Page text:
What to know about the Norwood scale and male pattern baldness

The Norwood scale helps classify crown balding stages, or the stages of male pattern hair loss, on a scale of 1 to 7 The scale can also help identify patterns of hair loss that may predict its progression.

Knowing this can help doctors make an accurate diagnosis and identify the best treatment options for each individual. Some doctors may use their own scales, though they tend to be similar to the Norwood scale.

Keep reading to learn more about the stages of the Norwood scale, some treatments for male pattern baldness, and tips on hair health and how to cope with hair loss.

Stages of the Norwood scale

James Hamilton introduced a scale to measure the stages of male pattern baldness in the 1950s. Dr. O’Tar Norwood then significantly improved this scale in the 1970s.

The Norwood scale defines seven stages of baldness, with specific models for each type of baldness. Each stage has a normal pattern and a class A pattern.

The normal pattern tends to start with a bald spot on the top of the head. Class A balding has a different progression, wherein the hairline recedes from the front to the back instead.

Stage 1

Stage 1 of the Norwood scale is the control stage. People in stage 1 of male pattern baldness still have a full head of hair, with little to no signs of baldness or a receding hairline.

Stage 2

In stage 2, there is only slight evidence of a receding hair line, generally around the temples.

Stage 3

Generally, hair loss starts to become noticeable during stage 3 The hairline typically pulls backward from the temples, giving it a curved “M” shape when viewed from above.

In the class A version of the scale, or stage 3A, the dips in the hairline may be slightly less defined.

Stage 3 vertex

In terms of the receding hairline, stage 3 vertex balding is a less drastic version of stage 3

However, people experiencing stage 3 vertex balding will also begin losing hair on the crown of their head. This often starts as one small bald spot.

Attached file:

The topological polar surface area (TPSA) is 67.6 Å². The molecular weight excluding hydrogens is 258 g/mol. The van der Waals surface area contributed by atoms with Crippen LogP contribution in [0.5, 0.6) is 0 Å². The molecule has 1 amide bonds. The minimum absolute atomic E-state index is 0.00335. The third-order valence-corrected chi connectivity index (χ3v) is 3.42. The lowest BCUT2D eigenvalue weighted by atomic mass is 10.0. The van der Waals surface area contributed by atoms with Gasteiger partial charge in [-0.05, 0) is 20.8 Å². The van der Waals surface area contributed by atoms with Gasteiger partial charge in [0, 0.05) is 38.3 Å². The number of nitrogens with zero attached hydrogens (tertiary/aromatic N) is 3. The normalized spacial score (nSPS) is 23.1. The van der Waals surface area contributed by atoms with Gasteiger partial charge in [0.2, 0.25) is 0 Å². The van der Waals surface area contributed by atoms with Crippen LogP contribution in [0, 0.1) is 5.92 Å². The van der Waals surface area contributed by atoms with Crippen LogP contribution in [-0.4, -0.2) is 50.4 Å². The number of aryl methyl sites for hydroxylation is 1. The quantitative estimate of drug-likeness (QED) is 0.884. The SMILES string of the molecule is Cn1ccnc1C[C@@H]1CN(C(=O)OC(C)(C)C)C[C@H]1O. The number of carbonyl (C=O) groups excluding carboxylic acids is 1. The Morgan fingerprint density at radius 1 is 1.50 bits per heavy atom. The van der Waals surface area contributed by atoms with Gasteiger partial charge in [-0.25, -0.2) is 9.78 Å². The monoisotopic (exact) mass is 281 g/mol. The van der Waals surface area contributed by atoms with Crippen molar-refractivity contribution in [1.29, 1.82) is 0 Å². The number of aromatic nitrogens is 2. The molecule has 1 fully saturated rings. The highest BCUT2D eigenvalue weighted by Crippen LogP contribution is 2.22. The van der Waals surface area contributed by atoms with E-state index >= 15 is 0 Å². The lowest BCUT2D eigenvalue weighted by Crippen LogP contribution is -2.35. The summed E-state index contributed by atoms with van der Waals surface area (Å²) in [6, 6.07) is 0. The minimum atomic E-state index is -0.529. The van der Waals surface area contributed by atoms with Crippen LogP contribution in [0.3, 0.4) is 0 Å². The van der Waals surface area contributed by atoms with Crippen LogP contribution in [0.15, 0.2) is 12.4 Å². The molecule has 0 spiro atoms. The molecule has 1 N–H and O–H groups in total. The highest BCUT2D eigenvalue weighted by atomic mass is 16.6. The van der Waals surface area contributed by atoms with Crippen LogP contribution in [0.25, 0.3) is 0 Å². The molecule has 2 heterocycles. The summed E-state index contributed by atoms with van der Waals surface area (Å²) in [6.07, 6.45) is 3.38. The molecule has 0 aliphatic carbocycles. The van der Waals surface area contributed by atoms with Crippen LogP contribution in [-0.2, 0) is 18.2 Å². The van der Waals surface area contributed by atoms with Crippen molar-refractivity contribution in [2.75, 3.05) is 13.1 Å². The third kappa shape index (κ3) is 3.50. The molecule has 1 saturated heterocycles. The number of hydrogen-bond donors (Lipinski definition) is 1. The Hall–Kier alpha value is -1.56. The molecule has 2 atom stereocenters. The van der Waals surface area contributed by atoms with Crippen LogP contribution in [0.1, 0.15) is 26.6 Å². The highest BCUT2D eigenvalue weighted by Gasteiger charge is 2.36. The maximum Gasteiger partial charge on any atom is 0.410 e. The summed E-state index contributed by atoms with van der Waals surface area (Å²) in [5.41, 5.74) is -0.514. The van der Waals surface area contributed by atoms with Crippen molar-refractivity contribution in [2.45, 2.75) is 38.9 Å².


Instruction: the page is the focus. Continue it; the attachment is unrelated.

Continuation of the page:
Stage 4

By stage 4, there is significant hair loss. The hairline recedes farther and may start to resemble a “U” shape when viewed from above.

The bald spot on the crown is larger, but there is still a strip of hair between the bald spot and the receding hairline.

In stage 4A, a person will not experience a bald spot on the back of their head, but they will instead lose the dips in their hairline and have a deeper “U” shape when viewed from above.

Stage 5

Stage 5 shows similar progression to stage 4 but is more severe. There is still a small section of hair between the receding hairline and the balding crown. However, this strip of hair is much thinner than in the previous stage.

In stage 5A, the hairline continues to progress toward the back of the head.

Stage 6

Someone with stage 6 baldness is now mostly bald on the front and top of their head. The two bald areas now join together, and there is no strip or patch of hair between them.

There may still be hair on the sides of the head, but the crown and front of the head are now mostly bald.

Stage 7

By stage 7, the baldness also begins to affect the sides of the head, until only a thin ring of hair encircles the outside of the head.

The hairs that grow are likely to be very thin and weak.

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